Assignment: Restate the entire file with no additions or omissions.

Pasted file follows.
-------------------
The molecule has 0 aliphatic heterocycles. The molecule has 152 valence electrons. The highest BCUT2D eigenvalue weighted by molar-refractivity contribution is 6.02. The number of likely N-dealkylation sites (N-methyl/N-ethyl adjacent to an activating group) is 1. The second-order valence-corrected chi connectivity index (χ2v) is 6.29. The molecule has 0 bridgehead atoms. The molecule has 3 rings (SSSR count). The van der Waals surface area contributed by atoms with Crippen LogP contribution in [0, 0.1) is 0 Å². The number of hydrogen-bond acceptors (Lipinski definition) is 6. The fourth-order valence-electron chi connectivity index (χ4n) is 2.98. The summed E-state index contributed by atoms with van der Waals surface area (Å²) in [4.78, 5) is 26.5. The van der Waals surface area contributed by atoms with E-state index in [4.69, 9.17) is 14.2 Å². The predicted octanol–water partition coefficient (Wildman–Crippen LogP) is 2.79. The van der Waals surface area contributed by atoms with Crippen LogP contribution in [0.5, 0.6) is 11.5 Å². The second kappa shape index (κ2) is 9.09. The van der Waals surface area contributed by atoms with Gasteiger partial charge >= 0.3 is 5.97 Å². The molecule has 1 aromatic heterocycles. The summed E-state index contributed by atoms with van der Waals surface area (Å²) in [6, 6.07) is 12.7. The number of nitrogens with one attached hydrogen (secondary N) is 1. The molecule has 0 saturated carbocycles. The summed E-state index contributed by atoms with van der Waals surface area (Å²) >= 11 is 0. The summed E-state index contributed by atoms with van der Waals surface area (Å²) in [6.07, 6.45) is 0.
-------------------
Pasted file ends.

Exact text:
The molecule has 0 aliphatic heterocycles. The molecule has 152 valence electrons. The highest BCUT2D eigenvalue weighted by molar-refractivity contribution is 6.02. The number of likely N-dealkylation sites (N-methyl/N-ethyl adjacent to an activating group) is 1. The second-order valence-corrected chi connectivity index (χ2v) is 6.29. The molecule has 0 bridgehead atoms. The molecule has 3 rings (SSSR count). The van der Waals surface area contributed by atoms with Crippen LogP contribution in [0, 0.1) is 0 Å². The number of hydrogen-bond acceptors (Lipinski definition) is 6. The fourth-order valence-electron chi connectivity index (χ4n) is 2.98. The summed E-state index contributed by atoms with van der Waals surface area (Å²) in [4.78, 5) is 26.5. The van der Waals surface area contributed by atoms with E-state index in [4.69, 9.17) is 14.2 Å². The predicted octanol–water partition coefficient (Wildman–Crippen LogP) is 2.79. The van der Waals surface area contributed by atoms with Crippen LogP contribution in [0.5, 0.6) is 11.5 Å². The second kappa shape index (κ2) is 9.09. The van der Waals surface area contributed by atoms with Gasteiger partial charge >= 0.3 is 5.97 Å². The molecule has 1 aromatic heterocycles. The summed E-state index contributed by atoms with van der Waals surface area (Å²) in [6, 6.07) is 12.7. The number of nitrogens with one attached hydrogen (secondary N) is 1. The molecule has 0 saturated carbocycles. The summed E-state index contributed by atoms with van der Waals surface area (Å²) >= 11 is 0. The summed E-state index contributed by atoms with van der Waals surface area (Å²) in [6.07, 6.45) is 0.